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Cyril and his “mattress” millions

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Cyril and his “mattress” millions

It’s unclear just how much respect president Cyril Ramaphosa lost recently when it was revealed that millions in foreign currency were stolen from his Limpopo farm, Phala Phala. The president has been rather quiet about the whole thing, saying only that he traded animals and that’s why the cash wasn’t turned into rands, as is meant to be the case.

About a week after the news broke – following the coverup being ousted by former State Security Agency and Correctional Services director-general Arthur Fraser, who laid criminal charges against the CEO of SA Inc. – the president clammed up, saying he was doing so on the advice of his lawyers. Ramaphosa, you see, did not report the theft, instead choosing to ask his head of the Presidential Protection Unit, Major-General Wally Rhoode, to investigate the matter.

Ramaphosa was once a bastion of hope for South Africans who were fed up with the damage caused on the South African economy by state capture. Especially when the country seems to have been run by Indian brothers. The Guptas had far too much say in what then president Jacob Zuma did and his appointments. Remember that disastrous few days when Nhlanhla Nene was replaced by weekend special David van Rooyen in December 2015. Van Rooyen was pretty much an unknown quantity, and this resulted in the rand falling out of bed and billions in value (R169.9 billion) being wiped off the JSE.

Zuma quickly capitulated and put a pair of safer hands in charge of South Africa’s coffers, a favourite of investors, Pravin Gordhan.

But back to Ramaphosa. In political circles, and in the minds of South Africans who follow the news, Ramaphosa will have toppled from his pedestal, his statue covered in pigeon poop, and his image tarnished by dents and bumps.

Ramaphosa is not alone

Ramaphosa is not alone in having breached forex regulations. Haven’t we all done it? Kept a few hundred pounds, euros, or dollars at home after a trip in case the rand plummets, again.

We all commit small crimes everyday: We don’t stop at a four-way stop street when no-one else is there. We run red lights when it’s super late, or early, and there is no traffic – and, likely, when we have had too much to drink. Many of us smuggled cigarettes when they were illegal under COVID-19 lockdown level five (profiting nicely without declaring that to the taxman).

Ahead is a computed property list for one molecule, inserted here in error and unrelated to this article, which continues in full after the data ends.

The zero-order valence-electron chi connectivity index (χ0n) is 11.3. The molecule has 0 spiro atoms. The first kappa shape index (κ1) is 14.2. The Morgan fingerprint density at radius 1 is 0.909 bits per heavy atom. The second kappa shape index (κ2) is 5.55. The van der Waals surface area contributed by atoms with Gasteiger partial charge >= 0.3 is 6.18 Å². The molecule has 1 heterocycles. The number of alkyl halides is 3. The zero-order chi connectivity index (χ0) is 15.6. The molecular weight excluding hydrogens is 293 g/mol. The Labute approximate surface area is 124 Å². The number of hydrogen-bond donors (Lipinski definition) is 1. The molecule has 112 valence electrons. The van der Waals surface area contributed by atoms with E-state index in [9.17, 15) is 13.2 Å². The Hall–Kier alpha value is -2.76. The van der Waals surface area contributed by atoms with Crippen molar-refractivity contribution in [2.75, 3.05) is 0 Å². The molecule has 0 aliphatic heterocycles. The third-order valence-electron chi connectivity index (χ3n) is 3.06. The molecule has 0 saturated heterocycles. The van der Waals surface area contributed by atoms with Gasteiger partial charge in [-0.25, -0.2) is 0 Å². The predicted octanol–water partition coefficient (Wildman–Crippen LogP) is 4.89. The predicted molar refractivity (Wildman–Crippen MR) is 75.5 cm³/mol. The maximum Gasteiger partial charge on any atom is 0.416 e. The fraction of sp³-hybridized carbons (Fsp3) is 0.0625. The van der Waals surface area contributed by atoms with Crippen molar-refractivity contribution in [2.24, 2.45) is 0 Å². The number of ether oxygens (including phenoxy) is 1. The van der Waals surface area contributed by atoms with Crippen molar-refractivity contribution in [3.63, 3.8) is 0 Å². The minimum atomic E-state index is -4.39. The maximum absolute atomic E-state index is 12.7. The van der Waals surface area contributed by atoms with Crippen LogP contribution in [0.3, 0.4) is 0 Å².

We typically travel about 10km/hr just above the limit when on freeways because we know speedos in cars are set just a bit below what we see on the clock, and radars have a bit of leeway. Let’s face it, policing in this South Africa is so bad, and AARTO is not only unenforceable but has been endlessly delayed, these crimes are unlikely to result in convictions.

Small crimes are like small lies, it doesn’t matter what size they are, it’s still a lie. Breaching the law in small ways is still a crime. While the penalty varies from crime-to-crime, murder will get you more inside time than speeding, which will result in a fine, they are a crime. Why stop there at speeding?

Small crimes add up and become big crimes. It’s like a snowball, gathering speed as it grows down a hill. That’s why they say things snowball out of control.

A potential solution

In New York, mayor Rudolph Giuliani – in charge of the city in the 1990s recognised this fact and clamped down on everything from littering to graffiti. The National Bureau of Economic Research’s January 2003 digest looked into what effects the mayor’s “broken windows” policy had on broader societal ills.

Giuliani’s approach, in a bid to cut down on crime across the city, was to increase policing of those crimes that we may consider inconsequential. He believed that the little things snowballed into larger issues. In 1998, the mayor was quoted as saying: “Obviously murder and graffiti are two vastly different crimes. But they are part of the same continuum, and a climate that tolerates one is more likely to tolerate the other.”

As a result, the mayor’s administration is largely credited with an overall reduction in offences. During the ten years the policy was in effect, arrests for minor wrong doings in the city – in the US a misdemeanour – declined 70 percent. Robberies dropped 2.5 to 3.2 percent, and motor vehicle theft declined by 1.6 to 2.1 percent.

While there are those who argue that this policy did not, in fact, reduce crime, as discussed in the digest, the simple fact is that little offences have become endemic in our culture. As a result, backhanders to secure tenders are the norm. Brown envelopes passed under the table if you will.

We have, as a country, lost some R1.5 trillion to state capture, according to Daily Maverick. Add in those small infringements as we’re looking at many more trillions. That’s many many houses, jobs, maintenance of roads, and funding so Eskom can keep the lights on.

If we follow Ramaphosa’s lead, and ignore rules and regulations, we will end up in a worse spiral that will adversely affect all of us. Currently, crime affects so badly that the economy is faltering. It ends when everyone takes a stance and says “no” to buying a cop a coke when caught speeding.